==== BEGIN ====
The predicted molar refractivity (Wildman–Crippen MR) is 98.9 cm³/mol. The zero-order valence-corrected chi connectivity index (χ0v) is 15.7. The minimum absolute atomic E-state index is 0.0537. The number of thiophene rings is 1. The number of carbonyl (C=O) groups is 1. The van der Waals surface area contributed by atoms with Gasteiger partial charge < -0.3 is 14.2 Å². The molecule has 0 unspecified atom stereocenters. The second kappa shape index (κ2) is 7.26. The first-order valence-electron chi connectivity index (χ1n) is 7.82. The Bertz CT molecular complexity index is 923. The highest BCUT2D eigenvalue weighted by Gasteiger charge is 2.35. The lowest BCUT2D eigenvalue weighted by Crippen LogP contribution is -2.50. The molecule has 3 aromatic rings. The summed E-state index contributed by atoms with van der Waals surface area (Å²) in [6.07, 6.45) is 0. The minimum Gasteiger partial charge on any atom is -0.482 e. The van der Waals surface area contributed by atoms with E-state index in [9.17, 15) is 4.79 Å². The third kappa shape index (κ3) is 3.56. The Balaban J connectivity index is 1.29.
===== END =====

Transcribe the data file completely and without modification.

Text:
The predicted molar refractivity (Wildman–Crippen MR) is 98.9 cm³/mol. The zero-order valence-corrected chi connectivity index (χ0v) is 15.7. The minimum absolute atomic E-state index is 0.0537. The number of thiophene rings is 1. The number of carbonyl (C=O) groups is 1. The van der Waals surface area contributed by atoms with Gasteiger partial charge < -0.3 is 14.2 Å². The molecule has 0 unspecified atom stereocenters. The second kappa shape index (κ2) is 7.26. The first-order valence-electron chi connectivity index (χ1n) is 7.82. The Bertz CT molecular complexity index is 923. The highest BCUT2D eigenvalue weighted by Gasteiger charge is 2.35. The lowest BCUT2D eigenvalue weighted by Crippen LogP contribution is -2.50. The molecule has 3 aromatic rings. The summed E-state index contributed by atoms with van der Waals surface area (Å²) in [6.07, 6.45) is 0. The minimum Gasteiger partial charge on any atom is -0.482 e. The van der Waals surface area contributed by atoms with E-state index in [9.17, 15) is 4.79 Å². The third kappa shape index (κ3) is 3.56. The Balaban J connectivity index is 1.29.